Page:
Well, we never put on our snowshoes. They added weight to our packs for our first hike above 10,000′ elevation this year so we all chocked it up as bonus conditioning. I love visiting this area as soon as I can after Tioga Road reopens in the spring. I just love seeing the frozen lakes begin to thaw but if you want to avoid that wet, spring snow, it is still beautiful after it has melted. I have written several blogs on this area and the links are at the end. Each has a different take on the rich history of this area with stories about some of the characters who lived here.
I was recently asked about the temperature on the hikes and this hike is a tough one to help on that. The National Weather Service had forecasted the morning low as 32 and high of 58. When we got out of the car at Tioga Pass, it was 50 degrees, a long ways away from 32. When we returned to the car in the afternoon it was around 55 or so. There are so many unique thermal areas that occur on the hills and low spots, the temperatures probably ran the gamut between 32 and 55. I would have been comfortable in shorts but since this was my first hike above 10,000′ this year and it was a sunny day on snow, I didn’t want to burn my white legs too bad so opted for long sleeves and pants. Hope that helps some.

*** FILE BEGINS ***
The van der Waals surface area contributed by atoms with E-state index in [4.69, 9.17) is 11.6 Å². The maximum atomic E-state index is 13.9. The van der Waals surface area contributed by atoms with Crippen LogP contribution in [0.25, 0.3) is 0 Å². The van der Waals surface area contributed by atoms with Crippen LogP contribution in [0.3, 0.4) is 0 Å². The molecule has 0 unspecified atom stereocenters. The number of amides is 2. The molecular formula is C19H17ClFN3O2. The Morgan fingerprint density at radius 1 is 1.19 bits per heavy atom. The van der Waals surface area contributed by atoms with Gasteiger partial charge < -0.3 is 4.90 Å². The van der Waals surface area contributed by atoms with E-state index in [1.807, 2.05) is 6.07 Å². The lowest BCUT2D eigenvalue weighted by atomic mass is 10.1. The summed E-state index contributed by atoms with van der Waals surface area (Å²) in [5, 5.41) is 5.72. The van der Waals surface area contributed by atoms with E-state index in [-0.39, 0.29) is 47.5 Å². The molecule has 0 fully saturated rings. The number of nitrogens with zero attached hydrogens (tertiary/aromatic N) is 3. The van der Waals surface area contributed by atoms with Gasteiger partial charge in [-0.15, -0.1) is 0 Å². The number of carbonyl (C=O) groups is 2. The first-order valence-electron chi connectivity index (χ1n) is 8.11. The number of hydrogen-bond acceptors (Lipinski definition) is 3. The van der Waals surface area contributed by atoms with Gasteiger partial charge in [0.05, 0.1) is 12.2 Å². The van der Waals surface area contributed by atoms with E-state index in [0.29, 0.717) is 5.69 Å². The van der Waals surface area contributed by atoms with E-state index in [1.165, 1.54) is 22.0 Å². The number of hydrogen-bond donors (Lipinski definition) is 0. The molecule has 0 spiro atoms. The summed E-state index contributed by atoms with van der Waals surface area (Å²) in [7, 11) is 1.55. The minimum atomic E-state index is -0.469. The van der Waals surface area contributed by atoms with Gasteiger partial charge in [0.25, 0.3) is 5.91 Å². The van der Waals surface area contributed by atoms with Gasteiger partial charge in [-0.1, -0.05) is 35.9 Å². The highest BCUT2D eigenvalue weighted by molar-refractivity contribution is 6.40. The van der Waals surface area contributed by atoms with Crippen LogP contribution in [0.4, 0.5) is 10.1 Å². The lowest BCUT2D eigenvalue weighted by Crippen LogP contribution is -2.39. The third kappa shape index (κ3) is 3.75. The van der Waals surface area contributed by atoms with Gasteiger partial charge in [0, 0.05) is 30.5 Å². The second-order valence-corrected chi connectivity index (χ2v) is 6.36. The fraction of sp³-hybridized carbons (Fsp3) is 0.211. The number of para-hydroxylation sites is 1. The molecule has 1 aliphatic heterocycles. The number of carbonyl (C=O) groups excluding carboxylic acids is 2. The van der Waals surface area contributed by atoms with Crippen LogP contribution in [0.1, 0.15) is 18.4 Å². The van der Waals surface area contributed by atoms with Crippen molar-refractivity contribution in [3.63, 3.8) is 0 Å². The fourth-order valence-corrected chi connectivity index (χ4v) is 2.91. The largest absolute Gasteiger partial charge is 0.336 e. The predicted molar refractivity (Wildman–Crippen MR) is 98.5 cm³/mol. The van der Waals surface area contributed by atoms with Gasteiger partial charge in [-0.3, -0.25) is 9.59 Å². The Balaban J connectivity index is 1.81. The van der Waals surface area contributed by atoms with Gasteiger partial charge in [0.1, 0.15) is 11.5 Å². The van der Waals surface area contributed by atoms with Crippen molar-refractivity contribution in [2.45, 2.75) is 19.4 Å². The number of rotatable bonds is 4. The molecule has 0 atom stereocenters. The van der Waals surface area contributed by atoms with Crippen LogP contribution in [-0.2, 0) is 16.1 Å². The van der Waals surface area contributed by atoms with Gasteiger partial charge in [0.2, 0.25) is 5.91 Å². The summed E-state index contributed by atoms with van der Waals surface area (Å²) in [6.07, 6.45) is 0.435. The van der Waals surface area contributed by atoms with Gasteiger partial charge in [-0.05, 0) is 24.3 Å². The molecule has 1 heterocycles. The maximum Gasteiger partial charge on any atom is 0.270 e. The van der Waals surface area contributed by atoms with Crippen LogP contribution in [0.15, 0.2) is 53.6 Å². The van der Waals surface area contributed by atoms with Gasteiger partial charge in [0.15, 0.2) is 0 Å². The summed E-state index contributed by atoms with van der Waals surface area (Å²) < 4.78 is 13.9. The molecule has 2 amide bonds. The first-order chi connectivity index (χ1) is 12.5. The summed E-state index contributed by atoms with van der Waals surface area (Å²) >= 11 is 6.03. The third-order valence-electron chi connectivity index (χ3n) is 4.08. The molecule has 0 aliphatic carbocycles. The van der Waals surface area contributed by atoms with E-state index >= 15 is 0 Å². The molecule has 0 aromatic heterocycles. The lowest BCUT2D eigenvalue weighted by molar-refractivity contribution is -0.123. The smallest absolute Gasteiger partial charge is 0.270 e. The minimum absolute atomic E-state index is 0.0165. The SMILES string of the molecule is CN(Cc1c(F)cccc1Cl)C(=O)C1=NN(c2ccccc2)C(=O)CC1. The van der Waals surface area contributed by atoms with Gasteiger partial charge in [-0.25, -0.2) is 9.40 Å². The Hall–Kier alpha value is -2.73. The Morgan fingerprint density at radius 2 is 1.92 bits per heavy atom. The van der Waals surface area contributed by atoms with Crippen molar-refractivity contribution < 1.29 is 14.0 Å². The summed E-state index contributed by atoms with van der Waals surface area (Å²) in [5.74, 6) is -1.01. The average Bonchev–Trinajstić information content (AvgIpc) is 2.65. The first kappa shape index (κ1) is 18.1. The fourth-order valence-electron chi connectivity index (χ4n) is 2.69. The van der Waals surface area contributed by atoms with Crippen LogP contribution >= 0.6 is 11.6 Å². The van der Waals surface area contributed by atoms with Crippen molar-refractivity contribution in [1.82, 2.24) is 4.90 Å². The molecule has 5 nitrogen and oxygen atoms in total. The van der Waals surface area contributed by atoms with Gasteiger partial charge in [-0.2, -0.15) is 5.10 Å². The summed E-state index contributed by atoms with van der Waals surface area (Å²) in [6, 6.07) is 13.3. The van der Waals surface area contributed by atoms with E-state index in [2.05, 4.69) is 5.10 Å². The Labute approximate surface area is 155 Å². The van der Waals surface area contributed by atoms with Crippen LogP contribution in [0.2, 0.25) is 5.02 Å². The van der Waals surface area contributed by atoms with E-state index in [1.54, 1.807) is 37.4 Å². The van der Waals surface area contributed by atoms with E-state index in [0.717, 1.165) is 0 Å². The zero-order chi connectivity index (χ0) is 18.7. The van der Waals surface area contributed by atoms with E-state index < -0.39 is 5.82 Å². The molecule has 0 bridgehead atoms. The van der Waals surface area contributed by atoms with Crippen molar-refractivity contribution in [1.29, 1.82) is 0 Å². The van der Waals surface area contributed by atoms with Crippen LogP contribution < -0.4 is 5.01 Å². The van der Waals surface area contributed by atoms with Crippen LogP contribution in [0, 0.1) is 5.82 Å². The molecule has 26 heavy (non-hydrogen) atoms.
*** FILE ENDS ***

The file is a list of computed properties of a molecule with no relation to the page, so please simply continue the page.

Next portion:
No, dogs are not allowed on this trail in Yosemite National Park.
What is a Doarama? It is a video playback of the GPS track overlaid on a 3 dimensional interactive map. If you “grab” the map, you can tilt it or spin it and look at it from different viewing angles. With the rabbit and turtle buttons, you can also speed it up, slow it down or pause it.
Map and Profile:
Hubbard, D. H.,Ghost Mines of Yosemite, 1958, Awani Press, Fresno.
Prior Blogs in the Area: